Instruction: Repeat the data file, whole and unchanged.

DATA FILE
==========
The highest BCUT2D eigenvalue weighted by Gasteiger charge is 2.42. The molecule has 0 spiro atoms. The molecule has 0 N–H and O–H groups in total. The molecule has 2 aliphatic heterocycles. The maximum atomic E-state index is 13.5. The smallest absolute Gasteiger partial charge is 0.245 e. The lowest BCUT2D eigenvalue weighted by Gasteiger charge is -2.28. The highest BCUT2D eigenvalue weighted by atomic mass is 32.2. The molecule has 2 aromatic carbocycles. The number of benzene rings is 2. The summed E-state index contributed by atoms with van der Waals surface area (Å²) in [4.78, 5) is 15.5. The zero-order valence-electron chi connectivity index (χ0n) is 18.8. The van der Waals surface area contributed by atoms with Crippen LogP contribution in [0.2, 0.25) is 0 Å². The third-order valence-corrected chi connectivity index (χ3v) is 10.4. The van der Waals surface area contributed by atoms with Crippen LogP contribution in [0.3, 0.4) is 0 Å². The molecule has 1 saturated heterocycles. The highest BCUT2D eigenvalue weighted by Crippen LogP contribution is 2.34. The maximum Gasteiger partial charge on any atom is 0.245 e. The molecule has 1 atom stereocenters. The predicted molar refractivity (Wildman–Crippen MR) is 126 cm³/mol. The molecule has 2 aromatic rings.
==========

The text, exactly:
The highest BCUT2D eigenvalue weighted by Gasteiger charge is 2.42. The molecule has 0 spiro atoms. The molecule has 0 N–H and O–H groups in total. The molecule has 2 aliphatic heterocycles. The maximum atomic E-state index is 13.5. The smallest absolute Gasteiger partial charge is 0.245 e. The lowest BCUT2D eigenvalue weighted by Gasteiger charge is -2.28. The highest BCUT2D eigenvalue weighted by atomic mass is 32.2. The molecule has 2 aromatic carbocycles. The number of benzene rings is 2. The summed E-state index contributed by atoms with van der Waals surface area (Å²) in [4.78, 5) is 15.5. The zero-order valence-electron chi connectivity index (χ0n) is 18.8. The van der Waals surface area contributed by atoms with Crippen LogP contribution in [0.2, 0.25) is 0 Å². The third-order valence-corrected chi connectivity index (χ3v) is 10.4. The van der Waals surface area contributed by atoms with Crippen LogP contribution in [0.3, 0.4) is 0 Å². The molecule has 1 saturated heterocycles. The highest BCUT2D eigenvalue weighted by Crippen LogP contribution is 2.34. The maximum Gasteiger partial charge on any atom is 0.245 e. The molecule has 1 atom stereocenters. The predicted molar refractivity (Wildman–Crippen MR) is 126 cm³/mol. The molecule has 2 aromatic rings.